Spring 2021 - Industry Spotlight
Water Cremation: A blessing for the earth.
In 2019, The Natural Funeral served the first client to undergo water cremation in Colorado. She chose it while she was alive, physically diminished from her cancer, but vibrant and strong in spirit and conviction. This white-haired matriarch, almost regal in her bearing, held court with us, Seth Viddal and Karen van Vuuren, at her beloved mountain home. Before we could begin to discuss her options for green death care, this straight talking septuagenarian emphatically declared, “I just want to be compost!” That is exactly what happened, but it was not through the green burial she had first imagined.
We, at The Natural Funeral and our Denver subsidiary, The Water Crematory, call it “water cremation.” But this ecological form of cremation goes by other names too, including, aquamation, resomation, and hydromation. Technically, the scientific name for water cremation is alkaline hydrolysis. In water cremation, we place the body of the deceased in our water cremation chamber with about a bathtub of warm water. We then add alkaline compounds, such as potassium hydroxide (potash). Over the course of a few hours, aided by a gentle rocking motion that stimulates the alkaline hydrolysis process, the physical remains become bones. This is what would happen to the body over years with a green burial. In this instance, it takes about four hours.
Water cremation has existed for more than a hundred years. In 1888, an enterprising British-born chemist, Amos Herbert Hobson, patented a process that reduced the bodies of deceased livestock into a liquid effluent that was good for the earth.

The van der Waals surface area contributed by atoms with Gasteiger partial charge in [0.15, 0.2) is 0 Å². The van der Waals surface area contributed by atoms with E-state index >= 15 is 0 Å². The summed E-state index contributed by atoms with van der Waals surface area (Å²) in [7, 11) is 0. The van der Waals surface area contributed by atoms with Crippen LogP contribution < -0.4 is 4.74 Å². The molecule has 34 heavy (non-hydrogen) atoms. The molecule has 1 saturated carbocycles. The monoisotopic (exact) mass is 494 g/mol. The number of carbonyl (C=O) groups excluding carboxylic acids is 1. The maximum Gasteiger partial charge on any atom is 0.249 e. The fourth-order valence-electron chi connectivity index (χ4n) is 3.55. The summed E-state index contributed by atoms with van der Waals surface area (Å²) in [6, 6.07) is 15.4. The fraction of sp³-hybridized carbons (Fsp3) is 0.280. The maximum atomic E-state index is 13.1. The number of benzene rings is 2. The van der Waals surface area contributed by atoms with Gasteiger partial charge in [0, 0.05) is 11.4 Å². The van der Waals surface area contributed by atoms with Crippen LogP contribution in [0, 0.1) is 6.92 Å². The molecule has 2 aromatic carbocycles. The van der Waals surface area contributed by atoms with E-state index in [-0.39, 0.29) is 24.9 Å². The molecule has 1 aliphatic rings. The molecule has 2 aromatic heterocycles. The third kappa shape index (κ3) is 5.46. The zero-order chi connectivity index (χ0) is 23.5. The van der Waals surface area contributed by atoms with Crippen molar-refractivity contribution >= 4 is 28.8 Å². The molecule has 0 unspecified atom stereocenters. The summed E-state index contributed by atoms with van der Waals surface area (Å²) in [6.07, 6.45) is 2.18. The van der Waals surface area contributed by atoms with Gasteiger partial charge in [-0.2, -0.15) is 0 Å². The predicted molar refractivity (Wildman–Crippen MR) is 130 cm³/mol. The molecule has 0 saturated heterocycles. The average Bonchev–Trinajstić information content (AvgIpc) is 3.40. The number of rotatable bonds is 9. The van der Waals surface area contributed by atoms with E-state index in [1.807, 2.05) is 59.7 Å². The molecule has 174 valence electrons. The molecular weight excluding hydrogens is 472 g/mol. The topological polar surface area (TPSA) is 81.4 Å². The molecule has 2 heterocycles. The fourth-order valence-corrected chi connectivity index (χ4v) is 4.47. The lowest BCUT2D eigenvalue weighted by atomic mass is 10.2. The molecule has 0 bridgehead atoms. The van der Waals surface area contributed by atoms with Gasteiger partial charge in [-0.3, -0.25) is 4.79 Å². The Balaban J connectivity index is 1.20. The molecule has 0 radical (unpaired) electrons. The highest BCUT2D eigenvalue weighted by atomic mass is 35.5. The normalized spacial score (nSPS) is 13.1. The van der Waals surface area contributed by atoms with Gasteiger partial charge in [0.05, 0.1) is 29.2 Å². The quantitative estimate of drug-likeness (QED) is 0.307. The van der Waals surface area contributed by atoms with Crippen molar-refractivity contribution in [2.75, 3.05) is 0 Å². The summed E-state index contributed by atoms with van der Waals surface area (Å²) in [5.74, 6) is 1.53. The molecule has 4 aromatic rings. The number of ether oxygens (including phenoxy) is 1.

In 2011, Colorado legalized alkaline hydrolysis as a form of human disposition. Currently, there are about twenty states where it is legal and that number is growing. The contemporary process offered by The Natural Funeral and The Water Crematory is highly efficient. We use about ninety percent less energy than flame cremation. There are no harmful emissions (such as the mercury from dental amalgams that is released into the atmosphere from flame cremation). At the end of the cremation, we are left with pure white bones and a sterile, pathogen-free bio-nutrient that is a powerful fertilizer for the earth.
Our first water cremation client, the maven of the mountains who had stewarded her land for decades, got to become compost. Her family and friends requested a token amount of her liquid remains. In a ceremony of remembrance, they walked a spiral, pouring her physical essence into the soil and scattering the solid bone cremains.
At The Natural Funeral in Lafayette, and now, at The Water Crematory in Denver, we have witnessed how meaningful it is for our families who choose water cremation. They feel immense pride that they have made an ecologically sustainable choice to give back to the earth. As more people become aware of water cremation, we predict that it will grow in popularity and replace flame cremation as the disposition method of choice.
WATCH this webinar about Water Cremation by Seth Viddal and Karen van Vuuren
WATCH this short video about Why People Choose Water Cremation
Contact us to chat and pre-plan your water cremation at:
The Natural Funeral
Serving Boulder County and beyond
The Water Crematory
Serving the Denver metro area and beyond
*All images copyright The Natural Funeral/Karen van Vuuren
End-of-Life Industry Spotlight
Industry Spotlight - Water Cremation: A Blessing for the Earth
At The Natural Funeral in Lafayette, and now, at The Water Crematory in Denver, we have witnessed how meaningful it is for our families who choose water cremation.
As more people become aware of water cremation, we predict that it will grow in popularity and replace flame cremation as the disposition method of choice.
Industry Spotlight - Palliative care, hospice care and end-of-life doulas
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Learn about some of the differences between palliative care, hospice care, and the services of end-of-life doulas.